With a knock on my door from Karen Eddy at 6:52 a.m., I awoke from my slumber.  Having completed my devotions, I headed to the great room where we gather for our meals, our meetings and socializing. Having said my “Good mornings” I proceeded to the balcony to experience the freshness of the morning. As I look at the town from the third floor, the huge sign bearing the names, “Karna Bar” and “Coco-nut Disco,” was erected across the street from the building. Nevertheless, although it was rather early for a Sunday morning, people were already on the move. An interesting feature about the town of Bonao is that it can be called the “Capital of Motorcycles.” From my 24-hour observation of the city, there appears to be far more motorcycles than cars, at least five cycles to one car according to my count, while on the balcony this morning. They were even as many as three persons on a cycle which was as tight squeeze, but it worked.

We were not too far into the day when one of the missionaries provided some excitement for the group. One of my two fun-loving travel buddies, who shall remain nameless, sat on Melissa Schleifer’s bed and it collapsed on one side (either bad construction or …). Suffice it to say that Melissa and I felt this was a blogging moment; obviously our dear friend was not amused. We certainly do not want Melissa sliding off her bed so the hotel plans to have the matter rectified.

After breakfast, it was off to San Juan Bautista Episcopal Church in Bonao, one of Father Vicente’s eight churches, for the 10:00 a.m. Eucharist. The church was about a ten minute walk from the hotel but in hot, humid weather, one can be perspiring in no time. Yesterday, Father Vicente invited me to read the gospel in English, and he will read in Spanish, and to con-celebrate with him at the altar. The church building is small by Episcopal Church standards but the church family at San Juan Bautista is extremely hospitable, energetic and spiritual, and is incredibly charismatic in their worship style. Their vociferous and enthusiastic singing and praise to God is a hallmark of this church.  

There was no doubt that the San Juan Bautista congregants were elated to see us as we reacquainted with old friends and made new ones. On significant reunion was between our own missionary, Linda Schlepp Gray, and a young lady, named Yani, whom she met nine years ago when Yani was 9 years old. Linda and

Karen E., Linda SG, Yani & Juan Carlos

Yani have maintained their friendship through the years. Yani’s presence at worship this morning was a total surprise for Linda since Yani, her husband, Juan Carlos, and their two children live a 2 ½ hour ride on a motorcycle from the church. Karen organized it with Father Vicente and what a wonderful gesture it was. In addition, during the sharing of the Peace, which exemplified a ‘glorified fish market,’ 90 Dominicans and Americans embraced and kissed each other with tearful eyes. These portrayals of love and affection demonstrate the fruitfulness of the work done by our missionaries and the lives they have touched and continue to touch in unique and special ways.

An amazing observation in this congregation is the youthfulness of its members, which is not typical for an Episcopal Church. If I was to make a guess, I would say that the average age in the congregation this morning was between 25 and 30 years. Furthermore, from my viewpoint, I would add that at least 70% were less than 40 years of age. In my address to the congregation, which was interpreted in Spanish by Father Vicente, I mentioned that their youthfulness is a sign of a healthy church and will serve San Juan Bautista in its future ministry.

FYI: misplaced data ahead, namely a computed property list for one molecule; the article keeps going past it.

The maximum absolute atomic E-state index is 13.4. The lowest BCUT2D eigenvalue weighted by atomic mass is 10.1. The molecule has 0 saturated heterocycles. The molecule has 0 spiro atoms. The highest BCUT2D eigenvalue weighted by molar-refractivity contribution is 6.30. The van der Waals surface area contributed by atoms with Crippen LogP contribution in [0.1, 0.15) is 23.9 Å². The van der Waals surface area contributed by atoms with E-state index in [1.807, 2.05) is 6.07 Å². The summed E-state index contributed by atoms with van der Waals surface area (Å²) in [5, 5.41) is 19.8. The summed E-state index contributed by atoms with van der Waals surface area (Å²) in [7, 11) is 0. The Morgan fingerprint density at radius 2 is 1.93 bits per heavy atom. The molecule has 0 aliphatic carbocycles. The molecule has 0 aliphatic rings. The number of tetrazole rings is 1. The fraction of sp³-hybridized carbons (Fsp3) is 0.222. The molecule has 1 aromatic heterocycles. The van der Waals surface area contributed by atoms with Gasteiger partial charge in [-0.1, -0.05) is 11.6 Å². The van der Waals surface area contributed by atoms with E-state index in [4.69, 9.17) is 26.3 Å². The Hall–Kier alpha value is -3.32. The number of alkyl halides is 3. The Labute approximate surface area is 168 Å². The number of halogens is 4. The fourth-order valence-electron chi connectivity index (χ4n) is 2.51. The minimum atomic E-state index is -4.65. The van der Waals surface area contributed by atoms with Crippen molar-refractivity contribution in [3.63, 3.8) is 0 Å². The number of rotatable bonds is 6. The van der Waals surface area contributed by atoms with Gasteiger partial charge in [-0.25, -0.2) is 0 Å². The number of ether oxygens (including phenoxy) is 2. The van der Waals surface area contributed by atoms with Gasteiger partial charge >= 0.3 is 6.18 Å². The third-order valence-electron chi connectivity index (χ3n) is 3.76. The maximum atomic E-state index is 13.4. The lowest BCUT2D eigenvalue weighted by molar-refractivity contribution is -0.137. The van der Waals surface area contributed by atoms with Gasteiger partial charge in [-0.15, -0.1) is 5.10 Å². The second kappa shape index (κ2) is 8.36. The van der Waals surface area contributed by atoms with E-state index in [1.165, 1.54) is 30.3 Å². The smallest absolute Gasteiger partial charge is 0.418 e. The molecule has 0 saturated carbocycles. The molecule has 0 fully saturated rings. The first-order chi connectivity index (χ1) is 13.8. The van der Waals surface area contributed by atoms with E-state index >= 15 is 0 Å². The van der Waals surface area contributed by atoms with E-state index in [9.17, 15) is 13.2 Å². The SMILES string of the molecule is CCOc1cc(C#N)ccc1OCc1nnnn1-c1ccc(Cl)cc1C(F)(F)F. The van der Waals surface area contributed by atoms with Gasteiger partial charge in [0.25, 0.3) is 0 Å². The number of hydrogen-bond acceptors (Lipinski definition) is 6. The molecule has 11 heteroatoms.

Another significant opinion is that in a Spanish-speaking country, one’s English name is changed to a Spanish name. So for the next week in the Dominican Republic, my name is no longer “Father Tony” or “Father Anthony,” it is now “Padre Antonio.”

Visiting and sharing with the people of San Juan Bautista on this day of Pentecost was extremely appropriate. Sharing the reading of the Eucharistic Prayer with Father Vicente in both English and Spanish alternatively epitomizes what took place on that first day of Pentecost when the people of different languages gathered together and spoke in their own language through the coming of the Spirit on the church and it grew by thousands.

Senior Warden, Carmen & Nancy Pena

After the service ended, the fifteen missionaries took a picture with the congregation. After saying our good-byes, we returned to the hotel for lunch and then to unpack 16 large boxes and 15 huge duffel bags of medical and Vacation Bible School supplies – the reason for why we are here.  A few of the members from San Juan Bautista, led by Nancy Pena, Father Vicente’ wife, also assisted with unpacking arranging the supplies.

Tonight, after dinner, we discussed our plans for tomorrow and reviewed today’s highlights. I asked the members to share a highlight that took place in their lives today. Linda shared her story about Yani and the joy of seeing her today. Ron McDonald spoke emotionally of seeing a family who lost their husband and father last year. I shared with the team members two highlights for me today – first, the friendliness and hospitality of the people at the church and second, the ‘God-incidence’ that we were worshiping with our Spanish-speaking friends on the Day of Pentecost and sharing the Eucharist in both English and Spanish.  

Ron McDonald & me dancing in the streets

As I am ending my blog for the night, our missionaries are all huddled quietly in their rooms having just seen the stunning defeat of the Miami Heat by the Dallas Mavericks in the NBA Finals held in Miami, Florida. We were watching the game in Spanish but the good thing is that actually watching a game has no language barriers. For those who do not know, we are from the Miami area.

Congratulations to the Dallas Mavericks!

[Click on thumbnails for larger photographs]